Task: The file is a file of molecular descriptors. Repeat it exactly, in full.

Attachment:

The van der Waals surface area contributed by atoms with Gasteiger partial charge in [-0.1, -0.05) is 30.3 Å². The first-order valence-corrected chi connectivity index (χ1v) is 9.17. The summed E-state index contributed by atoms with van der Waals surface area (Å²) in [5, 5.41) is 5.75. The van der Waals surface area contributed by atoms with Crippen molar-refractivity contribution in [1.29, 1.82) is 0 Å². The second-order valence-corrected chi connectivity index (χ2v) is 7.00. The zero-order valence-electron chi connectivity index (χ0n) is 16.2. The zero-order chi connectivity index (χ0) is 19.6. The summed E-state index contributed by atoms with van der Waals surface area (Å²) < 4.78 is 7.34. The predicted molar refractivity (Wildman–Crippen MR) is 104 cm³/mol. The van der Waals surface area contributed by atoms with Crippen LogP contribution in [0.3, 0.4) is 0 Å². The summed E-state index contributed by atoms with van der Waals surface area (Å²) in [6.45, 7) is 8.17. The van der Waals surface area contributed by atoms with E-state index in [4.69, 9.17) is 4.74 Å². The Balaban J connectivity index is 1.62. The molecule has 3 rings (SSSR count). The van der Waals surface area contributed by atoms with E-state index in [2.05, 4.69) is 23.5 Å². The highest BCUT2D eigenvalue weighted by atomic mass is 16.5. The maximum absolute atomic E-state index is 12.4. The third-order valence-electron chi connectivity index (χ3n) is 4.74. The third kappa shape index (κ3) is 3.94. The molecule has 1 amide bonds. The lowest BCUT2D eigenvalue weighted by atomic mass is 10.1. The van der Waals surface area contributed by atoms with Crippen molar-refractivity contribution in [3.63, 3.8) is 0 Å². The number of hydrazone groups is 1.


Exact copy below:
The van der Waals surface area contributed by atoms with Gasteiger partial charge in [-0.1, -0.05) is 30.3 Å². The first-order valence-corrected chi connectivity index (χ1v) is 9.17. The summed E-state index contributed by atoms with van der Waals surface area (Å²) in [5, 5.41) is 5.75. The van der Waals surface area contributed by atoms with Crippen molar-refractivity contribution in [1.29, 1.82) is 0 Å². The second-order valence-corrected chi connectivity index (χ2v) is 7.00. The zero-order valence-electron chi connectivity index (χ0n) is 16.2. The zero-order chi connectivity index (χ0) is 19.6. The summed E-state index contributed by atoms with van der Waals surface area (Å²) < 4.78 is 7.34. The predicted molar refractivity (Wildman–Crippen MR) is 104 cm³/mol. The van der Waals surface area contributed by atoms with Crippen LogP contribution in [0.3, 0.4) is 0 Å². The summed E-state index contributed by atoms with van der Waals surface area (Å²) in [6.45, 7) is 8.17. The van der Waals surface area contributed by atoms with E-state index in [4.69, 9.17) is 4.74 Å². The Balaban J connectivity index is 1.62. The molecule has 3 rings (SSSR count). The van der Waals surface area contributed by atoms with E-state index in [2.05, 4.69) is 23.5 Å². The highest BCUT2D eigenvalue weighted by atomic mass is 16.5. The maximum absolute atomic E-state index is 12.4. The third-order valence-electron chi connectivity index (χ3n) is 4.74. The third kappa shape index (κ3) is 3.94. The molecule has 1 amide bonds. The lowest BCUT2D eigenvalue weighted by atomic mass is 10.1. The van der Waals surface area contributed by atoms with Crippen molar-refractivity contribution in [3.63, 3.8) is 0 Å². The number of hydrazone groups is 1.